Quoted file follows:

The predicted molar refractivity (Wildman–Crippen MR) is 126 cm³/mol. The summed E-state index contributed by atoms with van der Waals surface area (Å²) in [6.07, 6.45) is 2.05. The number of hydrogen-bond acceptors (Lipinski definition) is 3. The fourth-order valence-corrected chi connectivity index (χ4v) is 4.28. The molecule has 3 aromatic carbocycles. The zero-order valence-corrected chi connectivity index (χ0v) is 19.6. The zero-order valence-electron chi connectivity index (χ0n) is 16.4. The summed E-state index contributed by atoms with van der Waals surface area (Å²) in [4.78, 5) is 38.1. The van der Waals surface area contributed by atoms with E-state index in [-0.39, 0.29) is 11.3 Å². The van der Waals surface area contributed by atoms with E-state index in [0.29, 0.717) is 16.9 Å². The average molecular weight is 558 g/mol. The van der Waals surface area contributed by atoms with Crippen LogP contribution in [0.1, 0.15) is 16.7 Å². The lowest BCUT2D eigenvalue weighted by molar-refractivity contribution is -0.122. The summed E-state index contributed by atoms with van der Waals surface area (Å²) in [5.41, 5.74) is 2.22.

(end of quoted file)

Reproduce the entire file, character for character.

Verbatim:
The predicted molar refractivity (Wildman–Crippen MR) is 126 cm³/mol. The summed E-state index contributed by atoms with van der Waals surface area (Å²) in [6.07, 6.45) is 2.05. The number of hydrogen-bond acceptors (Lipinski definition) is 3. The fourth-order valence-corrected chi connectivity index (χ4v) is 4.28. The molecule has 3 aromatic carbocycles. The zero-order valence-corrected chi connectivity index (χ0v) is 19.6. The zero-order valence-electron chi connectivity index (χ0n) is 16.4. The summed E-state index contributed by atoms with van der Waals surface area (Å²) in [4.78, 5) is 38.1. The van der Waals surface area contributed by atoms with E-state index in [-0.39, 0.29) is 11.3 Å². The van der Waals surface area contributed by atoms with E-state index in [0.29, 0.717) is 16.9 Å². The average molecular weight is 558 g/mol. The van der Waals surface area contributed by atoms with Crippen LogP contribution in [0.1, 0.15) is 16.7 Å². The lowest BCUT2D eigenvalue weighted by molar-refractivity contribution is -0.122. The summed E-state index contributed by atoms with van der Waals surface area (Å²) in [5.41, 5.74) is 2.22.